Zambia’s proposed mining tax increases would hobble Africa’s second biggest copper industry, companies said on Thursday, a further warning to investors already concerned about the country’s mounting debt.
Several mines would become unprofitable if the tax plans were implemented with overall copper production likely to fall, Zambia Chamber of Mines President Nathan Chishimba said.
“More tax regime instability, massive increases, and novel taxes not seen anywhere else in the world, will hurt the mining industry and all those who rely on its success,” Chishimba said in a statement.
“As industry production shrinks through the impact, there will be less jobs, less taxes and as a result there will be less in the government’s bank account for many years to come.”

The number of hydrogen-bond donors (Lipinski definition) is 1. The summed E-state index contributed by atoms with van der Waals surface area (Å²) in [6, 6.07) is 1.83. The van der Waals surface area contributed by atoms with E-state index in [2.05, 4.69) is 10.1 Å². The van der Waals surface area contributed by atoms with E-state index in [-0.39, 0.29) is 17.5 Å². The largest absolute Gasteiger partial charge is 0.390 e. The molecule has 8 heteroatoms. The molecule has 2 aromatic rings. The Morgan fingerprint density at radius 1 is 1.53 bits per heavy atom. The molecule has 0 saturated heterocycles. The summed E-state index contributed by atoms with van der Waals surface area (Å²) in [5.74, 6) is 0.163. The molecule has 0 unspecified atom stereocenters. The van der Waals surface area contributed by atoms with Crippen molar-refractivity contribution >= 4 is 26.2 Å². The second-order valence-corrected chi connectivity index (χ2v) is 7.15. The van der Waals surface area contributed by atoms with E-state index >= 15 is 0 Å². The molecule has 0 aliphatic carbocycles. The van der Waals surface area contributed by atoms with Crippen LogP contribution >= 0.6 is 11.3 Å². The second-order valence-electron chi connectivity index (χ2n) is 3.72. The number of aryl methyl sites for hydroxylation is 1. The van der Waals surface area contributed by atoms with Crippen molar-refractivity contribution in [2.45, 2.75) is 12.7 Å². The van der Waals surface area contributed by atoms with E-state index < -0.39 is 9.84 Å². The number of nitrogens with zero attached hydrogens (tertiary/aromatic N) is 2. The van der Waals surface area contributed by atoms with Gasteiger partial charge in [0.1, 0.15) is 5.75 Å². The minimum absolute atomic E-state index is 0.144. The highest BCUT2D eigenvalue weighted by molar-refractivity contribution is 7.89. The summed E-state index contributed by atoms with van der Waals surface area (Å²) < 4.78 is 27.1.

Unfairly benefits foreign companies
Some companies have already scrapped expansion plans since Zambia on Friday announced new mining duties and an increase in royalties to help bring down mounting debt, Chishimba said.
Zambia argues that its mainstay copper industry unfairly benefits foreign companies like First Quantum, Glencore and Vedanta Resources, while millions of its citizens suffer without basic services.
Chishimba said attracting investment was the only way to boost growth and increase government revenue. Mining accounts for more than 70% of Zambia’s foreign exchange earnings.
Concerns about Zambia’s rising debt, alongside accusations of additional hidden borrowing and government corruption, have spooked investors and Western donors in recent months.
The International Monetary Fund has put on hold talk about an aid package due to Zambia’s debts that it describes as unsustainable.